Poverty, migration, environmental degradation, and climate: for some time now the messages for the World Day of Peace have focused on contingent themes, with the serious risk of entangling the Church in partisan political visions at war with each other.
The Message for the World Day of Peace of 1 January 2022 [https://press.vatican.va/content/salastampa/it/bollettino/pubblico/2021/12/21/0867/01823.html#ing] is dedicated by Francis to three subjects that are very important in themselves: dialogue between generations, education/training, and work. All three subjects are "actualised" by the Message in the context of the Covid-19 pandemic and the more general crisis generated by it. The usual phrases/images return in the text: the cry of the poor and the cry of the earth, climate change, and environmental degradation, everything interconnected, the social contract, caring for the common home, breaking down barriers and building bridges, a pact that promotes education for integral ecology, sustainability, the alliance between people and the environment.
As we know, the texts of the Day of Peace Messages are not written by the popes themselves. They used to be drafted within the Pontifical Council for Justice and Peace, and then reviewed by the Congregation for the Doctrine of the Faith and the Secretariat of State. Today it seems that this is no longer the case, but neither is it known precisely what their actual course is. This is to say that it is natural for the pope's usual phrases, his most recurring expressions, those usually present in the media reporting his thoughts to be well represented, as in a compilation review, in documents of this type, even if this means they do not drop their character of slogans and indeed strengthen it.
In the De Civitate Dei, St Augustine says that peace is "tranquillitas ordinis", the tranquillity of order. In another of his works he states that "without charity there can be no peace" and in De laude pacis he says that "to have peace means to love". Tranquillity of order means that peace is not disorder, i.e. injustice ("there is perfect justice where there is peace"), but the construction of community coexistence according to a natural rule, according to the order of creation, which also concerns social relations. When nature [understood here not as the natural environment but as the natural order of things] is not respected there is disorder, violence, and injustice and, therefore, peace is prevented: "without justice kingdoms are nothing but great thieves". The natural order, however, cannot be respected without a supernatural addition, that is, without charity, which is why St Augustine says that without (Christian) charity there can be no peace.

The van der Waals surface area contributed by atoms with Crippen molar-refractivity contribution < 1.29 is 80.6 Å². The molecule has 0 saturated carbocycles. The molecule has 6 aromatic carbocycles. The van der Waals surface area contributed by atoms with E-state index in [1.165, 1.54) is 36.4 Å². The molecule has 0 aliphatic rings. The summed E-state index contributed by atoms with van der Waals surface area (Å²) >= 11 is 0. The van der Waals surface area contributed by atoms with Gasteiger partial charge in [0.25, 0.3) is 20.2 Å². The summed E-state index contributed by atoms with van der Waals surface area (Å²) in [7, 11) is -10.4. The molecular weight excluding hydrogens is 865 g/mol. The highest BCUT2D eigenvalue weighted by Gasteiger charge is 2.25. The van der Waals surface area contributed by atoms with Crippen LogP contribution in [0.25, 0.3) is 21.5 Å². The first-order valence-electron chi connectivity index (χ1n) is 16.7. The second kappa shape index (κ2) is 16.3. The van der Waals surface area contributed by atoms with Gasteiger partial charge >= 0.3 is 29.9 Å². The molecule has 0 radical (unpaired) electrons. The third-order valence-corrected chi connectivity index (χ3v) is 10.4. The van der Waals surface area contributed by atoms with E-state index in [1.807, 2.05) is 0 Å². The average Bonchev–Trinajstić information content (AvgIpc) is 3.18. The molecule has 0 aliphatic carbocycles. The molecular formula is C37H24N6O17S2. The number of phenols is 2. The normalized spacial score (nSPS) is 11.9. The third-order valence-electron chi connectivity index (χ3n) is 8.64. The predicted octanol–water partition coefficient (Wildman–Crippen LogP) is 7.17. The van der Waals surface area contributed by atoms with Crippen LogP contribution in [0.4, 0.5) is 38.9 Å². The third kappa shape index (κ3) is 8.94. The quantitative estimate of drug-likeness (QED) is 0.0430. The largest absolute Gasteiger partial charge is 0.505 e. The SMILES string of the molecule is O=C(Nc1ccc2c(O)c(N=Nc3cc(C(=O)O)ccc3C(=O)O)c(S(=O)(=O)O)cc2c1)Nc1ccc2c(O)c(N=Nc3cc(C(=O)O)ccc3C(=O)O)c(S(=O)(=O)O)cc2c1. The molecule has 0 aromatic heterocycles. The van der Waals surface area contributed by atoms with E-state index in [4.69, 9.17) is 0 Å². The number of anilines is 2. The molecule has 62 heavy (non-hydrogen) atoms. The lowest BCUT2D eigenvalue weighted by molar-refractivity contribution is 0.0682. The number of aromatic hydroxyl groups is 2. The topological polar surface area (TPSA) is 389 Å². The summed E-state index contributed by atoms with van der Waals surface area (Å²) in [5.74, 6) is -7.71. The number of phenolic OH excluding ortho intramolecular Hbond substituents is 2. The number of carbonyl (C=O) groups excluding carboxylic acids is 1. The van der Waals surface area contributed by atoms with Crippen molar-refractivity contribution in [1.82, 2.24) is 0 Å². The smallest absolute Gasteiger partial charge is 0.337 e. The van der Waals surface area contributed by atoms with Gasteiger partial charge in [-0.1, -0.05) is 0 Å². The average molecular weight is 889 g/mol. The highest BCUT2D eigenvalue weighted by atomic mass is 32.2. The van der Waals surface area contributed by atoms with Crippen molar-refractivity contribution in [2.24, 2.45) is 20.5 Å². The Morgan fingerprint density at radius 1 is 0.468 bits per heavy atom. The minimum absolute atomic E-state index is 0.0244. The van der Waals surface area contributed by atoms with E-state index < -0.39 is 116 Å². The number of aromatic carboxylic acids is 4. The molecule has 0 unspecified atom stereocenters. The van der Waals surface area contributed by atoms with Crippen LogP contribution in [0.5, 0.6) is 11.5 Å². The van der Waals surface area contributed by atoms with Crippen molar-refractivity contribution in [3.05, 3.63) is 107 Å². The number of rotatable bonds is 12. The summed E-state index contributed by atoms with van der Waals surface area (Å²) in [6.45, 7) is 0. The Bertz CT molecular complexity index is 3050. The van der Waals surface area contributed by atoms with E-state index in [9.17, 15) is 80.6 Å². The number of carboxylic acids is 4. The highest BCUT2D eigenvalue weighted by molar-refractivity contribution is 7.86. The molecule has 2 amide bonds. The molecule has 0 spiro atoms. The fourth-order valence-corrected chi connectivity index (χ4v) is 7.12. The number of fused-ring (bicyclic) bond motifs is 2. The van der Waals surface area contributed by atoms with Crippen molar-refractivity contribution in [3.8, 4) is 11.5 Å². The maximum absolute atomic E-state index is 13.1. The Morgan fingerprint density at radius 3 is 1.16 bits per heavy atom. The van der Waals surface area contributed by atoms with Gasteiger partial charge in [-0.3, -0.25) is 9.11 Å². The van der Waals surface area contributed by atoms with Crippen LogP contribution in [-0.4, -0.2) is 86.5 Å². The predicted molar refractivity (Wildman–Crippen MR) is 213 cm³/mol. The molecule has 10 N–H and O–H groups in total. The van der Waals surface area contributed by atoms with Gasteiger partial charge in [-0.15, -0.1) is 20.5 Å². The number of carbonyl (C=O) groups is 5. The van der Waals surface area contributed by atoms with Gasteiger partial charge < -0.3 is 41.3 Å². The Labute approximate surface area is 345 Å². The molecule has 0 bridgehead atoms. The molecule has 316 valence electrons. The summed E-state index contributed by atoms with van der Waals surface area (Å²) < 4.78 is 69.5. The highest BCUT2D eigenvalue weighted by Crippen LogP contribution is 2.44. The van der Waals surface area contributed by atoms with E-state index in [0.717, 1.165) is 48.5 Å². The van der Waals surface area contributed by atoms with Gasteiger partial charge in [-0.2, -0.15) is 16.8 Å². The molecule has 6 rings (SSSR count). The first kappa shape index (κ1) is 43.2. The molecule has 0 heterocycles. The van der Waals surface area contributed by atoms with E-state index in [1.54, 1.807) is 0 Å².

Historical contingencies may be an accidental push to work for peace, but they cannot be its foundation. Environmental degradation, or the arms race that diverts resources from the education sector, the multiple difficulties generated by the pandemic are occasions to commit oneself to peace and it is right to highlight them, but the ultimate foundations are of a natural order (acting in respect of the finalistic order of things) and the supernatural one (drawing on the charity of divine life). In other words, they concern reason and faith, nature and grace, politics and religion. In the Messages for the World Day of Peace, we have noticed for some time now a shift in focus from this dimension, which we can call "high" or substantial, to the other dimension, which we can call "low" or accidental. Certainly we cannot avert our gaze from the "moment" we are living in, but the moment is not obscured rather, if anything, illuminated by considering it in the light of the eternal.
Focusing almost exclusively on today's contingencies, apart perhaps from the well-established use of an initial biblical quotation, runs the great danger of getting caught up in the partisan political visions that are fighting each other and making particular stances their own. The Messages for the World Day of Peace intend to speak to everyone, and so they are spread on the overview of current needs rather than on the fundamentals I mentioned above. In so doing, however, what is said becomes relative and has the opposite effect: not everyone recognises themselves in it precisely because it is weighed down by partisan choices.
Connecting environmental degradation and global warming is an example of such partisan positions on contingent matters. To speak of 'interconnectedness' as a positive fact prevents us from clarifying the ambiguities of the phenomenon; to applaud the "many young people who are striving for a more just and caring world to safeguard creation, entrusted to our care. They are doing so with concern and enthusiasm, and above all with a sense of responsibility in the face of the urgent change of course imposed on us by the difficulties that have emerged from today's ethical and socio-environmental crisis" also involves making oneself available to youthful indifference and the political exploitation of youth movements.
St Augustine pointed out the specific Christian aspect in the consideration of the theme of peace, which must never be lacking. On the contrary, we end up saying things that are grammatically correct but syntactically unclear. Above all, we end up saying things that are more formal than content-related. For example, dialogue: "To dialogue means to listen to each other, to confront each other, to agree, and to walk together". But we can’t help wondering: About what? On what? For what? Towards where?